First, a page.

Does an employee owe a fiduciary duty for credit limit increases?

Employees owe certain fiduciary duties to their employers. Generally, this means an employee cannot do either of the following things:

  • Make or pursue a personal gain in circumstances in which there is a real and substantial possibility of a conflict of interest arising between the personal interests of the employee and the interests of the employer (the no conflict duty); and
  • Make or pursue a personal gain based by using his or her position as an employee or by using information or opportunities received in the course of his or her employment (the duty of trust).

As these duties are quite broad in scope a variety of circumstances could constitute a breach of either duty. A recent case in the Queensland Court of Appeal examined whether an employee owed a fiduciary duty to his employer in regard to providing a credit limit increase to a customer.

In Metal Manufactures Limited v Johnston & Anor [2020] QCA 42, a company was permitted to purchase goods on credit up to an amount of $20,000 which was later extended to $50,000. However, the company was unable to keep within this agreed credit limit and, with the assistance of an employee of its supplier, was ultimately able to purchase goods up to an amount of $325,797.50.

The supplier sought to recover this owing account; however, the company was wound up in insolvency prior to trial leaving no possibility of recovery. A case was instead bought against the company’s director and the employee of the supplier.

The supplier alleged a breach of fiduciary duty on the part of their employee for allowing the company to purchase goods beyond their credit limit in contravention of section 182(2) of the Corporations Act 2001 (Cth). The case against the director was that he had knowingly, or ought to have know, assisted the employee in breaching his duty. The case was accordingly dependant on successfully proving a breach of duty by the employee.

There is a long line of authority establishing that employees owe a fiduciary duty to their employers. This is also expressly indicated in section 182(2) of the Corporations Act. Not all employees will owe a fiduciary duty however and accordingly it must be established that a particular employee owes by looking at all circumstances of the case.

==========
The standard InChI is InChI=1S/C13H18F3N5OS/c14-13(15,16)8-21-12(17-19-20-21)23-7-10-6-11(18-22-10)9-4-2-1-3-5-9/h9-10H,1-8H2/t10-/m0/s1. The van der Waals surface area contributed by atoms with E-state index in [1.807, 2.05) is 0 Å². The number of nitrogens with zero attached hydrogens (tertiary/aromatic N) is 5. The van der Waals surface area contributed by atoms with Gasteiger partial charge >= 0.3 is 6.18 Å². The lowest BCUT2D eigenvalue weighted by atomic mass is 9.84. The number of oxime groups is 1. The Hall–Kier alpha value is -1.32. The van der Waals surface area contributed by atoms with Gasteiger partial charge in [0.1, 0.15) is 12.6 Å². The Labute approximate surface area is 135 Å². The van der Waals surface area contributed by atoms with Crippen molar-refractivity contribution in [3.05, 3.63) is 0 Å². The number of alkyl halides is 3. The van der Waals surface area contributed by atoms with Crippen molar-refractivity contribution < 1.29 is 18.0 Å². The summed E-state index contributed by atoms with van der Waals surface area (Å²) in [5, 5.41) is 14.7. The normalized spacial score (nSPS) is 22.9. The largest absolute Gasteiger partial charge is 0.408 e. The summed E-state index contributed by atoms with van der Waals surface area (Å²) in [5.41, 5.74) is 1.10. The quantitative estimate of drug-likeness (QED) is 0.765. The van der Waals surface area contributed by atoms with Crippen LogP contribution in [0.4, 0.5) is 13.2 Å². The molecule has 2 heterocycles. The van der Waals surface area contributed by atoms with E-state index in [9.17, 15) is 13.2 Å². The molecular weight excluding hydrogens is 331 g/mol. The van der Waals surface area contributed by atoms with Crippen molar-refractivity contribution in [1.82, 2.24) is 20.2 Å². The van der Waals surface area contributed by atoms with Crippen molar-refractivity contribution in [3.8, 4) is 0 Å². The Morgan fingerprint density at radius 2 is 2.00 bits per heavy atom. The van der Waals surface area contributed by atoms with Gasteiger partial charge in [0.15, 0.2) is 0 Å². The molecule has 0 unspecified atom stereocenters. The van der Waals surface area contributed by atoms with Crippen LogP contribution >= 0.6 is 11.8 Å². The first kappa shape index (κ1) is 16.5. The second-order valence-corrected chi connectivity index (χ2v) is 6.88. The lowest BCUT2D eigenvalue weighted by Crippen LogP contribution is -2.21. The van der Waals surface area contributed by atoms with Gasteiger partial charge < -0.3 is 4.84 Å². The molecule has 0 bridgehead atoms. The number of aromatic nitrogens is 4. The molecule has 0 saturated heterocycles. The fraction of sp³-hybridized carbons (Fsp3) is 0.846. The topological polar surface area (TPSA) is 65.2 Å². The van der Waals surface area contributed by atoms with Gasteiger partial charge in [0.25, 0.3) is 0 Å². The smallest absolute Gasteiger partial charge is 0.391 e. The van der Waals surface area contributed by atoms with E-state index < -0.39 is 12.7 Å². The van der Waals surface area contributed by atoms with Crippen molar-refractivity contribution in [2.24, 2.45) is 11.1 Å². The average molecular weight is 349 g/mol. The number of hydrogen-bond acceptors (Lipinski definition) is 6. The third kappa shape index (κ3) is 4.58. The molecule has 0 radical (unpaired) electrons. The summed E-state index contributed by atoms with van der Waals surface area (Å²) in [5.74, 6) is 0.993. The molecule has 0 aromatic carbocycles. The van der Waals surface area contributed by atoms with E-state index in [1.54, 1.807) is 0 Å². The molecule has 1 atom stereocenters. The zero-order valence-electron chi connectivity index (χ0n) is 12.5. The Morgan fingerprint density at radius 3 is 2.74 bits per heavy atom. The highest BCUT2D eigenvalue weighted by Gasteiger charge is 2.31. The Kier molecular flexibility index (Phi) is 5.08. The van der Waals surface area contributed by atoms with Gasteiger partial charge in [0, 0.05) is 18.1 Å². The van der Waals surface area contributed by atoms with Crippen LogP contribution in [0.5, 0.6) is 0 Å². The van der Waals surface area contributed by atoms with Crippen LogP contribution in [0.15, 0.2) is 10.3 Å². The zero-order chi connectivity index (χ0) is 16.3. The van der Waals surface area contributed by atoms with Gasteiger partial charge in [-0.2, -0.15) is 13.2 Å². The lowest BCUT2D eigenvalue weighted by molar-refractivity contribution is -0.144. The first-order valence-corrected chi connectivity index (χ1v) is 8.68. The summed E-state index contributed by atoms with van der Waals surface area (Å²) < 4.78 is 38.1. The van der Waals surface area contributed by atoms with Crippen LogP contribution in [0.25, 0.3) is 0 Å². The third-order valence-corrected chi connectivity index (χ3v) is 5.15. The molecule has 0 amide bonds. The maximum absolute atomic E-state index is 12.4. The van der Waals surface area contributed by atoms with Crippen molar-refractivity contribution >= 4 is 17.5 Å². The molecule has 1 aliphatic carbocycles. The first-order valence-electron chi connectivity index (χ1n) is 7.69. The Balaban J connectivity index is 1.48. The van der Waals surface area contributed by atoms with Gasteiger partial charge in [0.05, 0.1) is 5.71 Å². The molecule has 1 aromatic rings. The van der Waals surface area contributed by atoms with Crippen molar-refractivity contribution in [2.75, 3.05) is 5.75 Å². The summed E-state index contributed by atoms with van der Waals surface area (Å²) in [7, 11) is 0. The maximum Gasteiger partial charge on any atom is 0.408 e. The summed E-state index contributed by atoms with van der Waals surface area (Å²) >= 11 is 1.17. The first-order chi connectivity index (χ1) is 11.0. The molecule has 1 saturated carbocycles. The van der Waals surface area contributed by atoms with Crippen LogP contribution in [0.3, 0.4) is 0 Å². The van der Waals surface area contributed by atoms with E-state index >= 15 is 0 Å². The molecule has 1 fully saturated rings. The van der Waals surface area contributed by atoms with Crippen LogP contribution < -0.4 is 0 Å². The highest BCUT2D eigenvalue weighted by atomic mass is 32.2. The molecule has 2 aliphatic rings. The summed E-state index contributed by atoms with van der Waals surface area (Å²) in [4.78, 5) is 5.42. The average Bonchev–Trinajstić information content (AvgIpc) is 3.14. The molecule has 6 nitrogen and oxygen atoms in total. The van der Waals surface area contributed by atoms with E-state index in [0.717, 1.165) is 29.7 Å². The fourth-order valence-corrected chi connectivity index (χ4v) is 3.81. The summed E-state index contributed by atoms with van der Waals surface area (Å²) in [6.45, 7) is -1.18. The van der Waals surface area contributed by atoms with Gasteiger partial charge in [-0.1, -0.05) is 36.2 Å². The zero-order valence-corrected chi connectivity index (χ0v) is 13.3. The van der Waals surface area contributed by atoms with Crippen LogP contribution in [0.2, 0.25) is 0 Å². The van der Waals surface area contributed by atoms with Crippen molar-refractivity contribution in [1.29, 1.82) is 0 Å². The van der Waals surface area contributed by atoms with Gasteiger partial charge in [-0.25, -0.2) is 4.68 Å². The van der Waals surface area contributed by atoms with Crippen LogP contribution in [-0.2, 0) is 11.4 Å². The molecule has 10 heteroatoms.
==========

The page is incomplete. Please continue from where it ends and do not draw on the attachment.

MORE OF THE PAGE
In this case the Court did not find that a fiduciary duty was established. Whilst the employee was a store manager, he was not a senior employee in the overall context of the business, did not have discretionary power to allow a customer credit beyond what was already agreed. On this basis the employee was not deemed to be in a position of special trust or confidence.[i]

Even if a fiduciary duty had been established, the claim still may not have succeeded. While the Court was willing to accept that the employee had deliberately allowed unauthorised supply beyond the credit limit which was “consciously wrongful” and took deliberate steps to conceal the conduct, the Court was not willing to label the conduct dishonest in the sense of impropriety.[ii]

The basis for this finding was an absence of evidence demonstrating the employee received some personal benefit, either from his employer in terms of commission, salary increase or promotion; [iii] or from the company or director in the form of a bribe.[iv]

Whilst a fiduciary duty could not be established on these particular facts, it may still be possible for an employee of a similar position or standing to be considered a fiduciary of their employer. Additionally, further causes of action may be pleaded against an employee; simply not being in a fiduciary relationship will not be sufficient to avoid liability.

 

Wiebke Herrmann

Wiebke Herrmann is a Director at James Conomos Lawyers where she practices in the areas of insolvency, bankruptcy and commercial litigation. If you or your business needs assistance navigating a legal dispute, please do not hesitate to contact her. 

3004 8214 |    |  wiebke@jcl.com.au

 

[i] Metal Manufactures Limited v Johnston & Anor [2020] QCA 42 at [20].

[ii] Metal Manufactures Limited v Johnston & Anor [2020] QCA 42 at [35].

[iii] Metal Manufactures Limited v Johnston & Anor [2020] QCA 42 at [24].

[iv] Metal Manufactures Limited v Johnston & Anor [2020] QCA 42 at [26].